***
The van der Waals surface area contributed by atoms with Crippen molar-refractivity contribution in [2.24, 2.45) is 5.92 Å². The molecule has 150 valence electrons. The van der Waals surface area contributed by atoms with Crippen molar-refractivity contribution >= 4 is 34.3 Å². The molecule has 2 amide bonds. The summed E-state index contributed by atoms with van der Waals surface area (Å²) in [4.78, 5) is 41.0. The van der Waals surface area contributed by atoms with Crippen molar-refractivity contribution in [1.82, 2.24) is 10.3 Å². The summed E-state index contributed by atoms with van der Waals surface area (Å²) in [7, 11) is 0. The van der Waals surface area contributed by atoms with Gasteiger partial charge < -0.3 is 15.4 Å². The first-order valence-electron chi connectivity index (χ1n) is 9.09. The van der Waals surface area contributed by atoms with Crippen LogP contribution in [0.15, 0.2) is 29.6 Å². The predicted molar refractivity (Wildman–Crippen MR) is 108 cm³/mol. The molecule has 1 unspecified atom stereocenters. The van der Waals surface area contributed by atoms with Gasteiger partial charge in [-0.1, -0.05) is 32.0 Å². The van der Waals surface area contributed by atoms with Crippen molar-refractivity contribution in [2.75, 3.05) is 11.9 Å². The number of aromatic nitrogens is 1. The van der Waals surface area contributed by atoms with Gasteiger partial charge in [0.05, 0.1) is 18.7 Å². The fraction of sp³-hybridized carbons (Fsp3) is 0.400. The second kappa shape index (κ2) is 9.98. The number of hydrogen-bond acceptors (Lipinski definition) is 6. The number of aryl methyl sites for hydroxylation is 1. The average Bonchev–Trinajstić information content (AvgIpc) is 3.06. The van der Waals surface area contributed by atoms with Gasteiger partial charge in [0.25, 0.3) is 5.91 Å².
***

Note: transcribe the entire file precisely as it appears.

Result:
The van der Waals surface area contributed by atoms with Crippen molar-refractivity contribution in [2.24, 2.45) is 5.92 Å². The molecule has 150 valence electrons. The van der Waals surface area contributed by atoms with Crippen molar-refractivity contribution >= 4 is 34.3 Å². The molecule has 2 amide bonds. The summed E-state index contributed by atoms with van der Waals surface area (Å²) in [4.78, 5) is 41.0. The van der Waals surface area contributed by atoms with Crippen molar-refractivity contribution in [1.82, 2.24) is 10.3 Å². The summed E-state index contributed by atoms with van der Waals surface area (Å²) in [7, 11) is 0. The van der Waals surface area contributed by atoms with Gasteiger partial charge < -0.3 is 15.4 Å². The first-order valence-electron chi connectivity index (χ1n) is 9.09. The van der Waals surface area contributed by atoms with Crippen LogP contribution in [0.15, 0.2) is 29.6 Å². The predicted molar refractivity (Wildman–Crippen MR) is 108 cm³/mol. The molecule has 1 unspecified atom stereocenters. The van der Waals surface area contributed by atoms with Gasteiger partial charge in [-0.1, -0.05) is 32.0 Å². The van der Waals surface area contributed by atoms with Crippen molar-refractivity contribution in [2.75, 3.05) is 11.9 Å². The number of aromatic nitrogens is 1. The van der Waals surface area contributed by atoms with Gasteiger partial charge in [0.05, 0.1) is 18.7 Å². The fraction of sp³-hybridized carbons (Fsp3) is 0.400. The second kappa shape index (κ2) is 9.98. The number of hydrogen-bond acceptors (Lipinski definition) is 6. The number of aryl methyl sites for hydroxylation is 1. The average Bonchev–Trinajstić information content (AvgIpc) is 3.06. The van der Waals surface area contributed by atoms with Gasteiger partial charge in [0.25, 0.3) is 5.91 Å².